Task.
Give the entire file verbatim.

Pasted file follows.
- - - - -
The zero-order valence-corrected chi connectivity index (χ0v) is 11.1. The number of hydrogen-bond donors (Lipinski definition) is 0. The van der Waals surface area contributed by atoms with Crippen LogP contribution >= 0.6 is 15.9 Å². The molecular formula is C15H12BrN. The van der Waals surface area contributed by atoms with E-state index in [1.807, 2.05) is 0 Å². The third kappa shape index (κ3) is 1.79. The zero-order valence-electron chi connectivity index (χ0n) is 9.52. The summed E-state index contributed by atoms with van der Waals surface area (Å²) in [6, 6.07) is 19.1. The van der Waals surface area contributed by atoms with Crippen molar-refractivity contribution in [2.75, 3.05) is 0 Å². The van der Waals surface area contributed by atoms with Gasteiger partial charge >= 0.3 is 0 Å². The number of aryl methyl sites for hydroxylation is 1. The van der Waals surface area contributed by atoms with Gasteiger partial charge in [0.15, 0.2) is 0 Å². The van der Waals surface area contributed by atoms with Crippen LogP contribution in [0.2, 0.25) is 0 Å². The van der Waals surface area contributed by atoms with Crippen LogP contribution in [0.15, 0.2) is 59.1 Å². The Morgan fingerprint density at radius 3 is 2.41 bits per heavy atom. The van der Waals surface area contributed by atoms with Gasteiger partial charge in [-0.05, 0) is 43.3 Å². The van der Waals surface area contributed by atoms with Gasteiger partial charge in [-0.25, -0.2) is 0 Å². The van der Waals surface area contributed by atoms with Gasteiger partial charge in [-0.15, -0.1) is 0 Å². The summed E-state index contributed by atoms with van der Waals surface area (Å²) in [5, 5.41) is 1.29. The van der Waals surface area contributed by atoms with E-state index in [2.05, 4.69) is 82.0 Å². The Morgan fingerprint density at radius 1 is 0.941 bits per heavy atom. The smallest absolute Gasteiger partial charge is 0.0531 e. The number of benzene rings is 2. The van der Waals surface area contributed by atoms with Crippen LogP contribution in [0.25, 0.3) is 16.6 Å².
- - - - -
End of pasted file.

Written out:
The zero-order valence-corrected chi connectivity index (χ0v) is 11.1. The number of hydrogen-bond donors (Lipinski definition) is 0. The van der Waals surface area contributed by atoms with Crippen LogP contribution >= 0.6 is 15.9 Å². The molecular formula is C15H12BrN. The van der Waals surface area contributed by atoms with E-state index in [1.807, 2.05) is 0 Å². The third kappa shape index (κ3) is 1.79. The zero-order valence-electron chi connectivity index (χ0n) is 9.52. The summed E-state index contributed by atoms with van der Waals surface area (Å²) in [6, 6.07) is 19.1. The van der Waals surface area contributed by atoms with Crippen molar-refractivity contribution in [2.75, 3.05) is 0 Å². The van der Waals surface area contributed by atoms with Gasteiger partial charge >= 0.3 is 0 Å². The number of aryl methyl sites for hydroxylation is 1. The van der Waals surface area contributed by atoms with Gasteiger partial charge in [0.15, 0.2) is 0 Å². The van der Waals surface area contributed by atoms with Crippen LogP contribution in [0.2, 0.25) is 0 Å². The van der Waals surface area contributed by atoms with Crippen LogP contribution in [0.15, 0.2) is 59.1 Å². The Morgan fingerprint density at radius 3 is 2.41 bits per heavy atom. The van der Waals surface area contributed by atoms with Gasteiger partial charge in [-0.05, 0) is 43.3 Å². The van der Waals surface area contributed by atoms with Gasteiger partial charge in [-0.25, -0.2) is 0 Å². The van der Waals surface area contributed by atoms with Gasteiger partial charge in [-0.15, -0.1) is 0 Å². The summed E-state index contributed by atoms with van der Waals surface area (Å²) in [5, 5.41) is 1.29. The van der Waals surface area contributed by atoms with E-state index in [2.05, 4.69) is 82.0 Å². The Morgan fingerprint density at radius 1 is 0.941 bits per heavy atom. The smallest absolute Gasteiger partial charge is 0.0531 e. The number of benzene rings is 2. The van der Waals surface area contributed by atoms with Crippen LogP contribution in [0.25, 0.3) is 16.6 Å².